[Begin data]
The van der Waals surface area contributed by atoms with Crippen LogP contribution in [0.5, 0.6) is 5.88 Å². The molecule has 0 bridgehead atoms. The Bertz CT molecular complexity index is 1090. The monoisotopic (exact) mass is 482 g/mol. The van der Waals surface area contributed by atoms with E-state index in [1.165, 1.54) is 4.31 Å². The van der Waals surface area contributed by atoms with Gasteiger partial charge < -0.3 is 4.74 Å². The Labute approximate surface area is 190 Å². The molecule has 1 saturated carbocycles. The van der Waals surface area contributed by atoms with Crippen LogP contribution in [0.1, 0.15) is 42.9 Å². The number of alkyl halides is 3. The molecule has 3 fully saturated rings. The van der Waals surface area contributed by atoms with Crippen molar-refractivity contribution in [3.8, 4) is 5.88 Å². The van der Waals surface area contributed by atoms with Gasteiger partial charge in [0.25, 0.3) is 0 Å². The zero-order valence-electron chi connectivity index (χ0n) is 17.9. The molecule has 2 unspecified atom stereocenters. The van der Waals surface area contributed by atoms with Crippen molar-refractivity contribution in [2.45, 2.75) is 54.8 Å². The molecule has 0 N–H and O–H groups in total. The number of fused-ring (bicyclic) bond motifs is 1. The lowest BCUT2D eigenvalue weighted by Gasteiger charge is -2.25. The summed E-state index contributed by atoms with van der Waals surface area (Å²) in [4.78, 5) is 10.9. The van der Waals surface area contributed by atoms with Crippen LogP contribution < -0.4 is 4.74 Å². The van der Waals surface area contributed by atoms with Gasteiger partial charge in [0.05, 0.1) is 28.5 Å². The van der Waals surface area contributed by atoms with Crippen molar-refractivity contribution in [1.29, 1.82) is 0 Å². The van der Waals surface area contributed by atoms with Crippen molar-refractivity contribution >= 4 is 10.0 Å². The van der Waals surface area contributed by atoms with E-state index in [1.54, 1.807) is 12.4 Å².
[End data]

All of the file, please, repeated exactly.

The van der Waals surface area contributed by atoms with Crippen LogP contribution in [0.5, 0.6) is 5.88 Å². The molecule has 0 bridgehead atoms. The Bertz CT molecular complexity index is 1090. The monoisotopic (exact) mass is 482 g/mol. The van der Waals surface area contributed by atoms with E-state index in [1.165, 1.54) is 4.31 Å². The van der Waals surface area contributed by atoms with Gasteiger partial charge < -0.3 is 4.74 Å². The Labute approximate surface area is 190 Å². The molecule has 1 saturated carbocycles. The van der Waals surface area contributed by atoms with Crippen LogP contribution in [0.1, 0.15) is 42.9 Å². The number of alkyl halides is 3. The molecule has 3 fully saturated rings. The van der Waals surface area contributed by atoms with Crippen molar-refractivity contribution in [3.8, 4) is 5.88 Å². The van der Waals surface area contributed by atoms with Gasteiger partial charge in [0.25, 0.3) is 0 Å². The zero-order valence-electron chi connectivity index (χ0n) is 17.9. The molecule has 2 unspecified atom stereocenters. The van der Waals surface area contributed by atoms with Crippen molar-refractivity contribution in [2.45, 2.75) is 54.8 Å². The molecule has 0 N–H and O–H groups in total. The number of fused-ring (bicyclic) bond motifs is 1. The lowest BCUT2D eigenvalue weighted by Gasteiger charge is -2.25. The summed E-state index contributed by atoms with van der Waals surface area (Å²) in [4.78, 5) is 10.9. The van der Waals surface area contributed by atoms with Crippen LogP contribution < -0.4 is 4.74 Å². The van der Waals surface area contributed by atoms with Gasteiger partial charge in [0.05, 0.1) is 28.5 Å². The van der Waals surface area contributed by atoms with Crippen molar-refractivity contribution in [1.29, 1.82) is 0 Å². The van der Waals surface area contributed by atoms with Crippen molar-refractivity contribution >= 4 is 10.0 Å². The van der Waals surface area contributed by atoms with E-state index in [1.54, 1.807) is 12.4 Å².